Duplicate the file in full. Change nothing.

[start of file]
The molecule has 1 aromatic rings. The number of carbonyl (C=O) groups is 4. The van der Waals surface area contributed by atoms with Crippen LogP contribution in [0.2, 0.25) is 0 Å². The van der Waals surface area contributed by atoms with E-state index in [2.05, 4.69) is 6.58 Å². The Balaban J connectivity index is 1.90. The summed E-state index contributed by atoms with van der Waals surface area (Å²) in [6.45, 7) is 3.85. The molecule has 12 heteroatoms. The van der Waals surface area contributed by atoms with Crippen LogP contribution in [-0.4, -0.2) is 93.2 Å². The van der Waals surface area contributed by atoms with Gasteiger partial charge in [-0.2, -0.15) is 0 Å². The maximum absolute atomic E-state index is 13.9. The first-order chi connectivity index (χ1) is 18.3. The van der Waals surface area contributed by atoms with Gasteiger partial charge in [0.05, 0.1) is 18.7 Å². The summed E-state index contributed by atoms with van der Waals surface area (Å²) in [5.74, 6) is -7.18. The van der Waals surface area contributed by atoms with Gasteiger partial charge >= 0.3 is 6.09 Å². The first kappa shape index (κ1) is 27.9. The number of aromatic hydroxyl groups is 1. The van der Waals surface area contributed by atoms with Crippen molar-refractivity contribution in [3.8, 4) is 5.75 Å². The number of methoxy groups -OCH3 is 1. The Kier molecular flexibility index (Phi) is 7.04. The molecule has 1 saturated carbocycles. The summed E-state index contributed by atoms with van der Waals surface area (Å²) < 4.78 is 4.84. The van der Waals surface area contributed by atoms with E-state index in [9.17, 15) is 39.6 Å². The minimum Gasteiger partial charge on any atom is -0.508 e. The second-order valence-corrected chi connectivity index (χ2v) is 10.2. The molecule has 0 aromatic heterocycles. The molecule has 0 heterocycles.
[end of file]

The molecule has 1 aromatic rings. The number of carbonyl (C=O) groups is 4. The van der Waals surface area contributed by atoms with Crippen LogP contribution in [0.2, 0.25) is 0 Å². The van der Waals surface area contributed by atoms with E-state index in [2.05, 4.69) is 6.58 Å². The Balaban J connectivity index is 1.90. The summed E-state index contributed by atoms with van der Waals surface area (Å²) in [6.45, 7) is 3.85. The molecule has 12 heteroatoms. The van der Waals surface area contributed by atoms with Crippen LogP contribution in [-0.4, -0.2) is 93.2 Å². The van der Waals surface area contributed by atoms with Gasteiger partial charge in [-0.2, -0.15) is 0 Å². The maximum absolute atomic E-state index is 13.9. The first-order chi connectivity index (χ1) is 18.3. The van der Waals surface area contributed by atoms with Gasteiger partial charge in [0.05, 0.1) is 18.7 Å². The summed E-state index contributed by atoms with van der Waals surface area (Å²) in [5.74, 6) is -7.18. The van der Waals surface area contributed by atoms with Gasteiger partial charge >= 0.3 is 6.09 Å². The first kappa shape index (κ1) is 27.9. The number of aromatic hydroxyl groups is 1. The van der Waals surface area contributed by atoms with Crippen molar-refractivity contribution in [3.8, 4) is 5.75 Å². The number of methoxy groups -OCH3 is 1. The Kier molecular flexibility index (Phi) is 7.04. The molecule has 1 saturated carbocycles. The summed E-state index contributed by atoms with van der Waals surface area (Å²) < 4.78 is 4.84. The van der Waals surface area contributed by atoms with E-state index in [9.17, 15) is 39.6 Å². The minimum Gasteiger partial charge on any atom is -0.508 e. The second-order valence-corrected chi connectivity index (χ2v) is 10.2. The molecule has 0 aromatic heterocycles. The molecule has 0 heterocycles.